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Australian state fast tracks review of second LNG import terminal

Australia’s New South Wales government said on Wednesday it will fast track its review of a liquefied natural gas (LNG) import terminal at the port of Newcastle, proposed by a South Korean firm, as the state urgently looks to beef up gas supply.

The $430 million Newcastle GasDock LNG project, planned by South Korean firm EPIK, was declared “critical state significant infrastructure”, which means the project will not have to go to the state’s independent planning commission for approval, saving several months in the review process.

New South Wales, Australia’s most populous state, needs to boost gas supply from 2023 for both industry and gas-fired power due to declining supply from fields off southern Australia and the planned closure of a big coal-fired power plant.

“This LNG terminal would significantly address this risk,” the state’s acting premier, John Barilaro, said in a statement.

The Newcastle GasDock project will still face a detailed environmental review before a final decision by the state’s planning minister, the government said.

“As it stands today, we are aiming to have all regulatory and planning approvals obtained within the first quarter of 2020, which would enable the project to begin importing LNG in the first half of 2021,” EPIK Executive Director James Markham-Hill said by email.

EPIK is vying with two other projects to bring gas to the state: another LNG import terminal, Port Kembla LNG, which has already received final approval, and the long-delayed Narrabri coal seam gas project, planned by Santos Ltd.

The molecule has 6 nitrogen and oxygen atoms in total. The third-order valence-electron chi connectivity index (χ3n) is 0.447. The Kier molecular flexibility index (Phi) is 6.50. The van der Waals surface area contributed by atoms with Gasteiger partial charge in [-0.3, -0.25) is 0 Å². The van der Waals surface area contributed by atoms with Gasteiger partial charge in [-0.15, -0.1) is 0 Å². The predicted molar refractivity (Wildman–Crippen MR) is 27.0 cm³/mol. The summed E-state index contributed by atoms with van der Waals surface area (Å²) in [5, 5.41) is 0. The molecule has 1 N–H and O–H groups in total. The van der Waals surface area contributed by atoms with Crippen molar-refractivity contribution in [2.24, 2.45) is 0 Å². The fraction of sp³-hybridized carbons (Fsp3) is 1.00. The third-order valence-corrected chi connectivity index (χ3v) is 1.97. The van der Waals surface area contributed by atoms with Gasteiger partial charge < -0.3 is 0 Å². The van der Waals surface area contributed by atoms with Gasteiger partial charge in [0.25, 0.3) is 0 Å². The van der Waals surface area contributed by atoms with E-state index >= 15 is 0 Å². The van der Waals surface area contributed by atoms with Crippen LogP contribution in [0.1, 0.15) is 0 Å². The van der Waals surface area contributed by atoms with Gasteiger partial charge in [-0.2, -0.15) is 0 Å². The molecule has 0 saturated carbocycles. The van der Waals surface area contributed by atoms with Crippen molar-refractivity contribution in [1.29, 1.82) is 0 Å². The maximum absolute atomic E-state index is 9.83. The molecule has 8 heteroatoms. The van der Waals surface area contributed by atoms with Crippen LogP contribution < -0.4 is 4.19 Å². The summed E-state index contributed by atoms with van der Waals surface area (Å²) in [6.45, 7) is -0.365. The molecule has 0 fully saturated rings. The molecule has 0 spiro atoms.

Newcastle GasDock, which could import up to 300 petajoules of gas a year, or about 6 million tonnes of LNG, is one of five proposed LNG import terminals vying to start up between 2021 and 2022 in Australia, even as the country overtakes Qatar as the world’s largest LNG exporter.

New South Wales said the terminal could supply up to 80% of the state’s gas needs.


That could mean the controversial $2 billion Narrabri project, which Santos has long said could supply up to half of the state’s gas needs, might not be needed. Santos has said Narrabri gas would be cheaper than imported LNG.

All the import projects want to plug into a market where gas prices are soaring due to rapid growth in LNG exports, rising costs of production and declining output from older gas fields.

Markham-Hill said EPIK is talking to “multiple” firms interested in using its terminal for storage and regasification, but declined to say which companies. (Reporting by Sonali Paul; editing by Richard Pullin and Himani Sarkar)

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Editorial Comment: The Future of FLNG: Less is More?
-Adrienne Blume
Global LNG export capacity is expected to increase by 45% between 2017 and 2022, to more than 400 metric MMtpy, with 90% of the new capacity coming from sanctioned projects in the U.S. and Australia. By 2050, this capacity is anticipated to exceed 700 MMtpy. Regasification capacity is anticipated to increase even more sharply.
Executive Viewpoint: Back to production: Where we’re going, we don’t need pipelines
-Mark Casaday
What if a cost-effective way existed to extract and distribute natural gas, regardless of proximity to pipeline, and bring those assets back to production? What if the industry went in a direction that did not need pipelines? For those looking to monetize unproductive natural gas assets or bring unproductive wells back to production, it would be revolutionary.
Regional Focus:Australia to boost LNG exports despite domestic gas shortage
-Eugene Gerden
Australia is planning further increases in LNG production and exports over the next decade, despite quickly depleting reserves and a looming supply shortage in the domestic market.

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